Hyundai’s Active Noise Control tech is advanced than ever
After working vigorously for nearly six years in collaboration with the Korean Advanced Institue of Science and Technology, BurnYoung and WeAcom on the RANC (Road Noise Active Noise Control), Hyundai has finally announced a major development in this regard. It seems that the company has taken a leap with its advanced Active Noise Control (ANC) technology.
Hyundai’s new RANC system is advanced and intelligent to distinguish sounds entering the cabin like tire noise or rumbles from the road, to act smartly to minimize the same. Sensors have been deployed to analyze the sound. Once analysed, the speakers produce an inverted sound wave to minimise the noise. Also, there is a microphone in place which constantly monitors its status to keep noise cancellation in check. RANC monitors volume inside the cabin to adjust road and engine noise. However, the tech can only reduce noise when the sound is predictable and constant which is also its major limitation.
Hyundai says that the new tech is able to reduce cabin noise by up to 3 dB, which is double the amount than what’s possible through current tech. Along with this, the company mentioned that it will particularly be helpful in cases of electric or fuel cell vehicles as these vehicles do not have a noisy internal-combustion engine producing road and wind noise. This will help in keeping occupants at ease and near-absolute silence.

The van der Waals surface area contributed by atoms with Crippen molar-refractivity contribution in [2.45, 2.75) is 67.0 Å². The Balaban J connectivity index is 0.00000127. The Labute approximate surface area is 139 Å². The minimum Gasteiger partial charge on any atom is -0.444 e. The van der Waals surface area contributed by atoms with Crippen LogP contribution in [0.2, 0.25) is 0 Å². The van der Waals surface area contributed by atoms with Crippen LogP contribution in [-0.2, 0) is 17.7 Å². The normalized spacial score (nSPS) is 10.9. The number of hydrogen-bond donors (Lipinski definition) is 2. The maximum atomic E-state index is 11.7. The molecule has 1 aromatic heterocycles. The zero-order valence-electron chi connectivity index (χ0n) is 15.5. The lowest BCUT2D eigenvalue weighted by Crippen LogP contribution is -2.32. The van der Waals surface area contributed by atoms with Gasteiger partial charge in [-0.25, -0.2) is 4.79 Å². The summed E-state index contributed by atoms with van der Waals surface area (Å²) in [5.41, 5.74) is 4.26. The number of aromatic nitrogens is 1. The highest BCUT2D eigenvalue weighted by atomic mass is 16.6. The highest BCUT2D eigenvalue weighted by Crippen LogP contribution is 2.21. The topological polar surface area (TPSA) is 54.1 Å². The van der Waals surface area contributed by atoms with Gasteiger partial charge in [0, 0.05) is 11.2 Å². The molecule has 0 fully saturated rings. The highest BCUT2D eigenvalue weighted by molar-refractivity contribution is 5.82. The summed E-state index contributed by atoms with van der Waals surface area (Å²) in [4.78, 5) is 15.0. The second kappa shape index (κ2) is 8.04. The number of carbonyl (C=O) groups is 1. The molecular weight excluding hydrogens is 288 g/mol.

A research fellow at Hyundai NVH Research Lab, Gangdeok Lee said, “RANC is a remarkable technology which takes existing NVH technology to the next level,” he further added, “We will continue to take the leading position of NVH technology and deliver the highest level of quietness to customers.”
To patent the technology, Hyundai has already knocked at domestic as well as American authorities' doors. Once sanctioned and approved, the audio giant Harman will take care of the mass production.
Nissan Bluebird was the first car to use noise cancellation technology in 1992 wherein engineers at Nissan deployed four microphones to the roof of the car and an inverted sound wave was produced inside the cabin to counteract the noise below 4000 rpm, only after analysis of the type of noise produced. This is similar to what Hyundai is up to, however with more advanced technology and knowledge.